Chinenye Ezeudu looks straight on to the camera in a white t-shirt that reads sex, and layered denim and checkered flannels. Her hair is long and her makeup is glittery and striking.

Chinenye Ezeudu

Netflix stars answer Queue’s questions about creativity and craft.

Portrait by Joseph Sinclair
17 September 20218 min read

The actor who plays Viv Odesanya, in Sex Education takes her turn answering Queue’s Q’s. 

What’s it like to join an award-winning show in its second season? Chinenye Ezeudu found out when she was cast as Sex Education’s Viv Odesanya, the college-minded quiz-kid and tutor to head boy Jackson Marchetti (Kedar Williams-Stirling). The many rounds of auditions for the role paid off: Odesanya feels at home with her Moordale Secondary School classmates, saying “they really give you space to be who you want to be — to be who you are.” Queue sat down with Ezeudu to learn more about the actress who portrays Viv and the hilarious and irreverent moments we can expect in Season 3.

Queue: What was your first role or your first big break?
Chinenye Ezeudu: My first role on TV was this BBC sketch and I played a Jamaican woman. It was based on a sketch of The Real McCoys. So that was my first TV thing. But my other first TV thing was The Stranger, where I played a teacher. I think I had a couple of lines. Sex Education was my big breakout role. It was my start.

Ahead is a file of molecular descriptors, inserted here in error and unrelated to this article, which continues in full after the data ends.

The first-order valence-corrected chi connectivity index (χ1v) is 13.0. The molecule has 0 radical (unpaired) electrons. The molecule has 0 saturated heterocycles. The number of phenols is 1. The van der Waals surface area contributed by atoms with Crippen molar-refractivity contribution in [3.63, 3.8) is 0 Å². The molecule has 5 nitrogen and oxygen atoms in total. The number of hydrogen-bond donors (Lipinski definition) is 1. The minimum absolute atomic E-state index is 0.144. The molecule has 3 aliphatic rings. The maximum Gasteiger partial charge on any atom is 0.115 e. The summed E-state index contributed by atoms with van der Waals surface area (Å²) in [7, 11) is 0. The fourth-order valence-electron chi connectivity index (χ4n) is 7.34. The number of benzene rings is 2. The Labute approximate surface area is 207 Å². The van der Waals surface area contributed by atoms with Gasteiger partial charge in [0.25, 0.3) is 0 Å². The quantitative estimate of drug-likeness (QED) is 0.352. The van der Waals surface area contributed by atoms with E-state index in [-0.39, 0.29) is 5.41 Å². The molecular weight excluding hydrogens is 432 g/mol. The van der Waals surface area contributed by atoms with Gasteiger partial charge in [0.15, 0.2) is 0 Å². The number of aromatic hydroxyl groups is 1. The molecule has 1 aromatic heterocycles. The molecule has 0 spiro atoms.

Was there a film or a TV show that made you fall in love with acting in the very beginning?
CE: I think I fell in love with acting when I was in primary school and we did this play called The Hoxton Golem, where we had to shout, “Hoxton Golem,” a lot of times. And I was just like, “You know what, I want to do this for the rest of my career, entertain people and just act.” So that was how that happened, where my interest first started.

What was your first movie experience, as in the first thing you remember going to see or seeing at home?
CE: I think I watched All Dogs Go to Heaven, and it was really tragic. I just remember watching, and I was like, “Oh, don’t die. You’re a doggie. You can’t die.” It was definitely that film. Pretty sad. But he didn’t end up dying, so it’s fine. Or no, I need to watch that again, because I’m pretty sure he did die, didn’t he?

As you were growing up, what movies inspired you to become an actor?
CE: Yeah, there are so many movies. I watched City of God, and that’s a movie that really stuck with me for a long time. I was just like, How can I get to that level of acting? I was just so moved by everyone’s performances. They were so raw, and I was just like, “I want to be in this industry.”

Viv (Chinenye Ezedu) sits in a navy ensemble with wolves decorating her windbreaker. To her left is a succulent plant.

What do you remember about the first time that you saw yourself onscreen? What was that experience like?